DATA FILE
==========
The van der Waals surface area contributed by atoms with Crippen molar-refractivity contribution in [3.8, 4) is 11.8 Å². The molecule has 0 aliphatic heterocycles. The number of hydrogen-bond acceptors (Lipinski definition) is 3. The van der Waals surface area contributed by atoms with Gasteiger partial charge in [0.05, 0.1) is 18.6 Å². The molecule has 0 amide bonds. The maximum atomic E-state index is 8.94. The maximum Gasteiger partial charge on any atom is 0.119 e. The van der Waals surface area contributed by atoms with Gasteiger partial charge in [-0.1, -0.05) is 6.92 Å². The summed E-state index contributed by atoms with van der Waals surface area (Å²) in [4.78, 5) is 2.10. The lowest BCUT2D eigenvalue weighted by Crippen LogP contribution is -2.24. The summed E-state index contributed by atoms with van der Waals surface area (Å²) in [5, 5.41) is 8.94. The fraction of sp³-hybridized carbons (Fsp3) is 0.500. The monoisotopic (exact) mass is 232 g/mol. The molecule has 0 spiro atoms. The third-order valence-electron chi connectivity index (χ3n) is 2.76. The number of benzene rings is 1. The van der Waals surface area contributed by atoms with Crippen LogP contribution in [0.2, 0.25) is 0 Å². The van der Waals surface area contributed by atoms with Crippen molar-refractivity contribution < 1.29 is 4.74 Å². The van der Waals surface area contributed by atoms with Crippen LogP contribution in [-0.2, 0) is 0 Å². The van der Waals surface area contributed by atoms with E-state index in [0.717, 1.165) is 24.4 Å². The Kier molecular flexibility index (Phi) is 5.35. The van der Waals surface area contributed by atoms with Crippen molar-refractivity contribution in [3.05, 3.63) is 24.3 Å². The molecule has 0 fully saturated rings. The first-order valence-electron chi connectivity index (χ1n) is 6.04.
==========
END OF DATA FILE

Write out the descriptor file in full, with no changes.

The van der Waals surface area contributed by atoms with Crippen molar-refractivity contribution in [3.8, 4) is 11.8 Å². The molecule has 0 aliphatic heterocycles. The number of hydrogen-bond acceptors (Lipinski definition) is 3. The van der Waals surface area contributed by atoms with Gasteiger partial charge in [0.05, 0.1) is 18.6 Å². The molecule has 0 amide bonds. The maximum atomic E-state index is 8.94. The maximum Gasteiger partial charge on any atom is 0.119 e. The van der Waals surface area contributed by atoms with Gasteiger partial charge in [-0.1, -0.05) is 6.92 Å². The summed E-state index contributed by atoms with van der Waals surface area (Å²) in [4.78, 5) is 2.10. The lowest BCUT2D eigenvalue weighted by Crippen LogP contribution is -2.24. The summed E-state index contributed by atoms with van der Waals surface area (Å²) in [5, 5.41) is 8.94. The fraction of sp³-hybridized carbons (Fsp3) is 0.500. The monoisotopic (exact) mass is 232 g/mol. The molecule has 0 spiro atoms. The third-order valence-electron chi connectivity index (χ3n) is 2.76. The number of benzene rings is 1. The van der Waals surface area contributed by atoms with Crippen LogP contribution in [0.2, 0.25) is 0 Å². The van der Waals surface area contributed by atoms with Crippen molar-refractivity contribution < 1.29 is 4.74 Å². The van der Waals surface area contributed by atoms with Crippen LogP contribution in [-0.2, 0) is 0 Å². The van der Waals surface area contributed by atoms with E-state index in [0.717, 1.165) is 24.4 Å². The Kier molecular flexibility index (Phi) is 5.35. The van der Waals surface area contributed by atoms with Crippen molar-refractivity contribution in [3.05, 3.63) is 24.3 Å². The molecule has 0 fully saturated rings. The first-order valence-electron chi connectivity index (χ1n) is 6.04.